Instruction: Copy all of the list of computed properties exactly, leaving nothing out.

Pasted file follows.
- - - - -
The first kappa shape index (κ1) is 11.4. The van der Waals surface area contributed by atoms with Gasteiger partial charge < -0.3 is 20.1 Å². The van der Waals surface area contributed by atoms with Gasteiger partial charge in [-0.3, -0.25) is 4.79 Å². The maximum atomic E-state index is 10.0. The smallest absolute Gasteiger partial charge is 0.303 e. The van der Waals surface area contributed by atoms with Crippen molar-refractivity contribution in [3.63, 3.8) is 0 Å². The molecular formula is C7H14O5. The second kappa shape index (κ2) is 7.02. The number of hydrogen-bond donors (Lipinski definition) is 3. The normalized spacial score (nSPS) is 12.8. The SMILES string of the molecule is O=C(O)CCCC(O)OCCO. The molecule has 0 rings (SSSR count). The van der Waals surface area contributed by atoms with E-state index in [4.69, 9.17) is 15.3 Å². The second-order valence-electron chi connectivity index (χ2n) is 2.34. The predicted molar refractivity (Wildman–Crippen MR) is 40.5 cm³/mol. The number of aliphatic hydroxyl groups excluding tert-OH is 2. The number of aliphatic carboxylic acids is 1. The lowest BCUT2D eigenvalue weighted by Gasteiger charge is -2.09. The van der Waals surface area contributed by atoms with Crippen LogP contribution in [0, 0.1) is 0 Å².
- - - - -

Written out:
The first kappa shape index (κ1) is 11.4. The van der Waals surface area contributed by atoms with Gasteiger partial charge < -0.3 is 20.1 Å². The van der Waals surface area contributed by atoms with Gasteiger partial charge in [-0.3, -0.25) is 4.79 Å². The maximum atomic E-state index is 10.0. The smallest absolute Gasteiger partial charge is 0.303 e. The van der Waals surface area contributed by atoms with Crippen molar-refractivity contribution in [3.63, 3.8) is 0 Å². The molecular formula is C7H14O5. The second kappa shape index (κ2) is 7.02. The number of hydrogen-bond donors (Lipinski definition) is 3. The normalized spacial score (nSPS) is 12.8. The SMILES string of the molecule is O=C(O)CCCC(O)OCCO. The molecule has 0 rings (SSSR count). The van der Waals surface area contributed by atoms with E-state index in [4.69, 9.17) is 15.3 Å². The second-order valence-electron chi connectivity index (χ2n) is 2.34. The predicted molar refractivity (Wildman–Crippen MR) is 40.5 cm³/mol. The number of aliphatic hydroxyl groups excluding tert-OH is 2. The number of aliphatic carboxylic acids is 1. The lowest BCUT2D eigenvalue weighted by Gasteiger charge is -2.09. The van der Waals surface area contributed by atoms with Crippen LogP contribution in [0, 0.1) is 0 Å².